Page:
Under Armour files trademark lawsuit against Md. apparel company Armor and Glory

A real life David and Goliath story is playing out in Prince George's County. Under Armour, one of the biggest makers of sportswear, has filed a trademark infringement lawsuit on another company.

At issue? The company's name: Armor & Glory.

The company's owner said the name and his inspiration come from a higher authority.

For Terrence Jackson, the Bible isn't just a good book. It is his playbook for life.

The passage, "Put on the full armor of God," is at the center of this controversy.

A devout Christian, Jackson said the name Armor & Glory came to him after shopping for sportswear and finding too many negative images.

"God woke me up out of my sleep with the name Armor and Glory pounding in my head," he said.

Out of his basement, Armor & Glory sells its shirts for $25 each. Business was good until the mail arrived one day.

"We got the letter soon after we filed for our trademark," said Jackson.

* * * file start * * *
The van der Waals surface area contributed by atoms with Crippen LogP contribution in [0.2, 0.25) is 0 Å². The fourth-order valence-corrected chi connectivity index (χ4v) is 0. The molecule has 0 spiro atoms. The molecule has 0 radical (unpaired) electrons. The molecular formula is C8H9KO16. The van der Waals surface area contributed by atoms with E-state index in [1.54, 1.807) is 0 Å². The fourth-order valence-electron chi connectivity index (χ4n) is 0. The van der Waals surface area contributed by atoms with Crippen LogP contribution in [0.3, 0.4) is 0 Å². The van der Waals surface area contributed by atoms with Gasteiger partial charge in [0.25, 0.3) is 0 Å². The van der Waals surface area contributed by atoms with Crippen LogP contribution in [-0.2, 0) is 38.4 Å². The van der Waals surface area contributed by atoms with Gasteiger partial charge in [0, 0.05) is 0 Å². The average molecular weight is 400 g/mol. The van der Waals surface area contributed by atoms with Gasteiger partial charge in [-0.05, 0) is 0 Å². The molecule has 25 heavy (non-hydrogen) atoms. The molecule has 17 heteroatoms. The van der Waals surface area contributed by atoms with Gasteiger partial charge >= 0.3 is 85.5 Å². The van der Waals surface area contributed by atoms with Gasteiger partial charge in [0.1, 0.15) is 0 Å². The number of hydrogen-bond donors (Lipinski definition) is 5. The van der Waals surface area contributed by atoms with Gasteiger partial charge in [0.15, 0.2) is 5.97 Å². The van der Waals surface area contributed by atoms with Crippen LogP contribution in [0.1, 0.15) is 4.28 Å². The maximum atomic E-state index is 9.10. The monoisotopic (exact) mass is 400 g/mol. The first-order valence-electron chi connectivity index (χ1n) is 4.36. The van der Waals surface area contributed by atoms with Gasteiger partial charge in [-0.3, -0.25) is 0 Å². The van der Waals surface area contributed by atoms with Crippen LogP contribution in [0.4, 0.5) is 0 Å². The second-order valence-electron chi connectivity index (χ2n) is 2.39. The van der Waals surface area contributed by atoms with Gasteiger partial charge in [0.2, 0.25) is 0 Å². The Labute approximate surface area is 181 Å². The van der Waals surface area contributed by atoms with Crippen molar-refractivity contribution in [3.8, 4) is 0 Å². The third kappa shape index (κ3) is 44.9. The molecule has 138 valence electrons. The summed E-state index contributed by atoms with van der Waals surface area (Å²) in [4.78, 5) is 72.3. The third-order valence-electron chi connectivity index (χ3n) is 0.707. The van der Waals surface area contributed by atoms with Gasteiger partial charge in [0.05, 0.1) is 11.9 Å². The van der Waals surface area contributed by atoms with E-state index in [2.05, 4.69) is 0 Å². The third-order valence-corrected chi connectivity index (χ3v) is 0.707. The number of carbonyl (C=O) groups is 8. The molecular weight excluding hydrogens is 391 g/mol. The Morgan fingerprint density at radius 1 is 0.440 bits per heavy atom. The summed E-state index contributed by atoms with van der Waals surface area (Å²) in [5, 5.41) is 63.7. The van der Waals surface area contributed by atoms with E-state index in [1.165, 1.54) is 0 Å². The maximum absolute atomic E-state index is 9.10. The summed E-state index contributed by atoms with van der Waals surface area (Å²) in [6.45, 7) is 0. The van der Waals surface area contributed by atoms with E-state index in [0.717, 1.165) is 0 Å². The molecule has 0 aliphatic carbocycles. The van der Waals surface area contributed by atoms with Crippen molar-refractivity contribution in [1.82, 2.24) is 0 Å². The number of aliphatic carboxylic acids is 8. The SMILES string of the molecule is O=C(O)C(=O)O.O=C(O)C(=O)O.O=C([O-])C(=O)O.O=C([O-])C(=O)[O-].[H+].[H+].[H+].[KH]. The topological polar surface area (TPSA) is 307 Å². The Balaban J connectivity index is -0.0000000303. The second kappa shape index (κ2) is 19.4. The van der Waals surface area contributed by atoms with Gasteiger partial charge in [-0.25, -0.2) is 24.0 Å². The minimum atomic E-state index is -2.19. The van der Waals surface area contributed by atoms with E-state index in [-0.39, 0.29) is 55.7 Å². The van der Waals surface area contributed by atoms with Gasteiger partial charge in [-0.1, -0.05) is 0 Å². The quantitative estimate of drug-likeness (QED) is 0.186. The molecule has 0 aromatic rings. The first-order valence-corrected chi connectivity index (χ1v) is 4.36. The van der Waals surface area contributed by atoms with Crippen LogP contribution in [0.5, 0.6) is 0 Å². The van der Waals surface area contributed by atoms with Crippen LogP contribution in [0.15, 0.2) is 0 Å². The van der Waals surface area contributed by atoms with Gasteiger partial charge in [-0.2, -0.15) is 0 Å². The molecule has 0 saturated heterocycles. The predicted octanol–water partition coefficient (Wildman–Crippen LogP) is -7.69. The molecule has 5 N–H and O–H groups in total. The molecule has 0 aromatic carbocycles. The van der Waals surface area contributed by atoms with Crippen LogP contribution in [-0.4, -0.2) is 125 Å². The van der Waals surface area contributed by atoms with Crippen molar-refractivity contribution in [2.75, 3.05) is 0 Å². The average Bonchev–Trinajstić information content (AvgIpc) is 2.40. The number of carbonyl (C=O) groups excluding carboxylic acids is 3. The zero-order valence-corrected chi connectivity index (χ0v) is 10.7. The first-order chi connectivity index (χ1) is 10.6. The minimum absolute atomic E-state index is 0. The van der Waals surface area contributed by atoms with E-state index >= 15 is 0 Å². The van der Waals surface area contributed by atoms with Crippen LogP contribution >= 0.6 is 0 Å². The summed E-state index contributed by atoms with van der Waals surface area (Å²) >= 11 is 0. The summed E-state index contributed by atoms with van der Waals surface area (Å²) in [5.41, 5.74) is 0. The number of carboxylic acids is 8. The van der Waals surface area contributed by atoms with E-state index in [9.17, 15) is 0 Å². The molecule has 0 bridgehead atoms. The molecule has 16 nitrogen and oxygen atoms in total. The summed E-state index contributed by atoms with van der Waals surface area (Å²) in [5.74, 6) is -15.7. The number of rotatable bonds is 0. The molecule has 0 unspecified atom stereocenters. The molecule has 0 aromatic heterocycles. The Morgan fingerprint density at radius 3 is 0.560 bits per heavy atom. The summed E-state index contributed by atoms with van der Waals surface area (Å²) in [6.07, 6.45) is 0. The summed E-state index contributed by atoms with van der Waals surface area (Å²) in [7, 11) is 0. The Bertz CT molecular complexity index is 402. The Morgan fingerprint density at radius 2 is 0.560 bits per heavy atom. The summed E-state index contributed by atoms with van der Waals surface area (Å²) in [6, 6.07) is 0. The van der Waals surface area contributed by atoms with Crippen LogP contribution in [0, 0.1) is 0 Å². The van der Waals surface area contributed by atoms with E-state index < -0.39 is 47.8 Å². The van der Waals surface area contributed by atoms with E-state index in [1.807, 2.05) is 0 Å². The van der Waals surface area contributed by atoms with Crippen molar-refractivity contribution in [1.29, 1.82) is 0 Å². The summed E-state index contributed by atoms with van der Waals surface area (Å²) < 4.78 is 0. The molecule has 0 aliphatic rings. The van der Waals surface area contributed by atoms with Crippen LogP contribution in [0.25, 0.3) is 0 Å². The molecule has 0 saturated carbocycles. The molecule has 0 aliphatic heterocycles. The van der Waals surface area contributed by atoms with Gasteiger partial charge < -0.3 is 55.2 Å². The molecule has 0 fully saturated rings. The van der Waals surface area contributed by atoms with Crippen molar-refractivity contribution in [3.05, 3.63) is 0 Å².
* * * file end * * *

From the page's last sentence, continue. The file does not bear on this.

The letter was from sports apparel giant Under Armour. It was a trademark infringement claim ordering Jackson to cease and desist, claiming Armor & Glory was a "similar naming convention to Under Armour's."

"Cease and desist, turn over all our apparel, pay their attorney fees," Jackson said.

He said he was not trying to copy Under Armour.

"Never," he said. "They actually never entered my mind at all."

But Under Armour's actions may have had an unintended effect. Since this all came out, Jackson said Armor & Glory's sales have increased from 30 to 40 percent.

We reached out to both Under Armour's spokespeople and lawyers, but they have not reached back.

As for Jackson, he said he will keep selling his shirts and if he winds up in court, he is ready to play David to Under Armour's Goliath.

"The only person who owns the word armor is God," Jackson said.